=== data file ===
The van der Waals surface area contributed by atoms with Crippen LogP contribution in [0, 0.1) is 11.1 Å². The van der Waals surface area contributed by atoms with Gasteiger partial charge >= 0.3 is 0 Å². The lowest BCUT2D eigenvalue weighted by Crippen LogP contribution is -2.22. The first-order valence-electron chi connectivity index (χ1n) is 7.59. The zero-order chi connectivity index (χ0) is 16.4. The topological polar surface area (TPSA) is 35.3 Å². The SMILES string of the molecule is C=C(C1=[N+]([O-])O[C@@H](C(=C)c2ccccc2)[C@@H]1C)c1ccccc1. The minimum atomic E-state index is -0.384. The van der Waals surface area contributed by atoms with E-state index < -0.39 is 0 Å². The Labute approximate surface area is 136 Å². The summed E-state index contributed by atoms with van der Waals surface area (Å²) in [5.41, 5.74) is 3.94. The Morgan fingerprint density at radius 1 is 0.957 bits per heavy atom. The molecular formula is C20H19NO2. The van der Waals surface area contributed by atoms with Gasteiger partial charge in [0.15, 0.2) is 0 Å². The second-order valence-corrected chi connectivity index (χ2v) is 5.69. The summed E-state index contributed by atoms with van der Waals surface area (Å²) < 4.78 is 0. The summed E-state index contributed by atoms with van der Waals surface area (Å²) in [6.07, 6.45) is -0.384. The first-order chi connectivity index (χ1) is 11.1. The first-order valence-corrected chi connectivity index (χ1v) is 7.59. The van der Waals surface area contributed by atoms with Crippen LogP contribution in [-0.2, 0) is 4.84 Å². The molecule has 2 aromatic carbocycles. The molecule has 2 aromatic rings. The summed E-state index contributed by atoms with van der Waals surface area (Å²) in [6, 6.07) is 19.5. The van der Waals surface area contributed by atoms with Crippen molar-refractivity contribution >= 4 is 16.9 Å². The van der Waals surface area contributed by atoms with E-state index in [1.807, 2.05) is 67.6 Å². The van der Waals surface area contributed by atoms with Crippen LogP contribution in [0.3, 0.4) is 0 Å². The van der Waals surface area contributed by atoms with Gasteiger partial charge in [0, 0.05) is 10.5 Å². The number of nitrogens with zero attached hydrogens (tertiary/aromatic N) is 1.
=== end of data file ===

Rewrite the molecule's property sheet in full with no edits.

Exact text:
The van der Waals surface area contributed by atoms with Crippen LogP contribution in [0, 0.1) is 11.1 Å². The van der Waals surface area contributed by atoms with Gasteiger partial charge >= 0.3 is 0 Å². The lowest BCUT2D eigenvalue weighted by Crippen LogP contribution is -2.22. The first-order valence-electron chi connectivity index (χ1n) is 7.59. The zero-order chi connectivity index (χ0) is 16.4. The topological polar surface area (TPSA) is 35.3 Å². The SMILES string of the molecule is C=C(C1=[N+]([O-])O[C@@H](C(=C)c2ccccc2)[C@@H]1C)c1ccccc1. The minimum atomic E-state index is -0.384. The van der Waals surface area contributed by atoms with E-state index < -0.39 is 0 Å². The Labute approximate surface area is 136 Å². The summed E-state index contributed by atoms with van der Waals surface area (Å²) in [5.41, 5.74) is 3.94. The Morgan fingerprint density at radius 1 is 0.957 bits per heavy atom. The molecular formula is C20H19NO2. The van der Waals surface area contributed by atoms with Gasteiger partial charge in [0.15, 0.2) is 0 Å². The second-order valence-corrected chi connectivity index (χ2v) is 5.69. The summed E-state index contributed by atoms with van der Waals surface area (Å²) < 4.78 is 0. The summed E-state index contributed by atoms with van der Waals surface area (Å²) in [6.07, 6.45) is -0.384. The first-order chi connectivity index (χ1) is 11.1. The first-order valence-corrected chi connectivity index (χ1v) is 7.59. The van der Waals surface area contributed by atoms with Crippen LogP contribution in [-0.2, 0) is 4.84 Å². The molecule has 2 aromatic carbocycles. The molecule has 2 aromatic rings. The summed E-state index contributed by atoms with van der Waals surface area (Å²) in [6, 6.07) is 19.5. The van der Waals surface area contributed by atoms with Crippen molar-refractivity contribution >= 4 is 16.9 Å². The van der Waals surface area contributed by atoms with E-state index in [1.807, 2.05) is 67.6 Å². The van der Waals surface area contributed by atoms with Crippen LogP contribution in [0.3, 0.4) is 0 Å². The van der Waals surface area contributed by atoms with Gasteiger partial charge in [0, 0.05) is 10.5 Å². The number of nitrogens with zero attached hydrogens (tertiary/aromatic N) is 1.